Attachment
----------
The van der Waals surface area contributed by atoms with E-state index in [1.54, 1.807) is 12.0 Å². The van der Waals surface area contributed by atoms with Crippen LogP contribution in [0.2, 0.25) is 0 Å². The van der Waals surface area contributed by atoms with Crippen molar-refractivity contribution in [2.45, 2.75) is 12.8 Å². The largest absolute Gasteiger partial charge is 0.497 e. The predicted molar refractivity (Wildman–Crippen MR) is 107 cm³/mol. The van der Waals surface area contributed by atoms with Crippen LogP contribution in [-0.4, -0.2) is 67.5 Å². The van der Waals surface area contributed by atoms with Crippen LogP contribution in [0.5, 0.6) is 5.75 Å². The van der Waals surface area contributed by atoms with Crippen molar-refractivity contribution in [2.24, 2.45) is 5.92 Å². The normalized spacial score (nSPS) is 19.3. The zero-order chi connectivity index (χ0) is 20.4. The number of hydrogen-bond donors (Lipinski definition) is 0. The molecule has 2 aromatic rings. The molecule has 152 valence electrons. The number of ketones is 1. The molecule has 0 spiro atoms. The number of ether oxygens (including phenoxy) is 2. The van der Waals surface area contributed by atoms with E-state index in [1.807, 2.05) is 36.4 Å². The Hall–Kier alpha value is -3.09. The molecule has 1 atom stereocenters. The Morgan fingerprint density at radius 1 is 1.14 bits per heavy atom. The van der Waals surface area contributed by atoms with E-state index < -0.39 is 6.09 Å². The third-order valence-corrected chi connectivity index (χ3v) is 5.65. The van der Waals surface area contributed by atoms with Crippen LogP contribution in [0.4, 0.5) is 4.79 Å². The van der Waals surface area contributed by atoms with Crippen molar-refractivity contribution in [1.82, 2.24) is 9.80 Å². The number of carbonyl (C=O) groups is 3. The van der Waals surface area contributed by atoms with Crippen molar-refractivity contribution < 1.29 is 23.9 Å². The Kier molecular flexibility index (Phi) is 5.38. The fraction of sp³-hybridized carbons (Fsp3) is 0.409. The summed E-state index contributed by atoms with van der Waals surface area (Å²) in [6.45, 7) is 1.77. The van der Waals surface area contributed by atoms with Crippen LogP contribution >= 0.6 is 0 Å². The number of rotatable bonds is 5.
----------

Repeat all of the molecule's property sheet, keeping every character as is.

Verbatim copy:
The van der Waals surface area contributed by atoms with E-state index in [1.54, 1.807) is 12.0 Å². The van der Waals surface area contributed by atoms with Crippen LogP contribution in [0.2, 0.25) is 0 Å². The van der Waals surface area contributed by atoms with Crippen molar-refractivity contribution in [2.45, 2.75) is 12.8 Å². The largest absolute Gasteiger partial charge is 0.497 e. The predicted molar refractivity (Wildman–Crippen MR) is 107 cm³/mol. The van der Waals surface area contributed by atoms with Crippen LogP contribution in [-0.4, -0.2) is 67.5 Å². The van der Waals surface area contributed by atoms with Crippen LogP contribution in [0.5, 0.6) is 5.75 Å². The van der Waals surface area contributed by atoms with Crippen molar-refractivity contribution in [2.24, 2.45) is 5.92 Å². The normalized spacial score (nSPS) is 19.3. The zero-order chi connectivity index (χ0) is 20.4. The number of hydrogen-bond donors (Lipinski definition) is 0. The molecule has 2 aromatic rings. The molecule has 152 valence electrons. The number of ketones is 1. The molecule has 0 spiro atoms. The number of ether oxygens (including phenoxy) is 2. The van der Waals surface area contributed by atoms with E-state index in [1.807, 2.05) is 36.4 Å². The Hall–Kier alpha value is -3.09. The molecule has 1 atom stereocenters. The Morgan fingerprint density at radius 1 is 1.14 bits per heavy atom. The van der Waals surface area contributed by atoms with E-state index < -0.39 is 6.09 Å². The third-order valence-corrected chi connectivity index (χ3v) is 5.65. The van der Waals surface area contributed by atoms with Crippen LogP contribution in [0.4, 0.5) is 4.79 Å². The van der Waals surface area contributed by atoms with Crippen molar-refractivity contribution in [1.82, 2.24) is 9.80 Å². The number of carbonyl (C=O) groups is 3. The van der Waals surface area contributed by atoms with Crippen molar-refractivity contribution < 1.29 is 23.9 Å². The Kier molecular flexibility index (Phi) is 5.38. The fraction of sp³-hybridized carbons (Fsp3) is 0.409. The summed E-state index contributed by atoms with van der Waals surface area (Å²) in [6.45, 7) is 1.77. The van der Waals surface area contributed by atoms with Crippen LogP contribution >= 0.6 is 0 Å². The number of rotatable bonds is 5.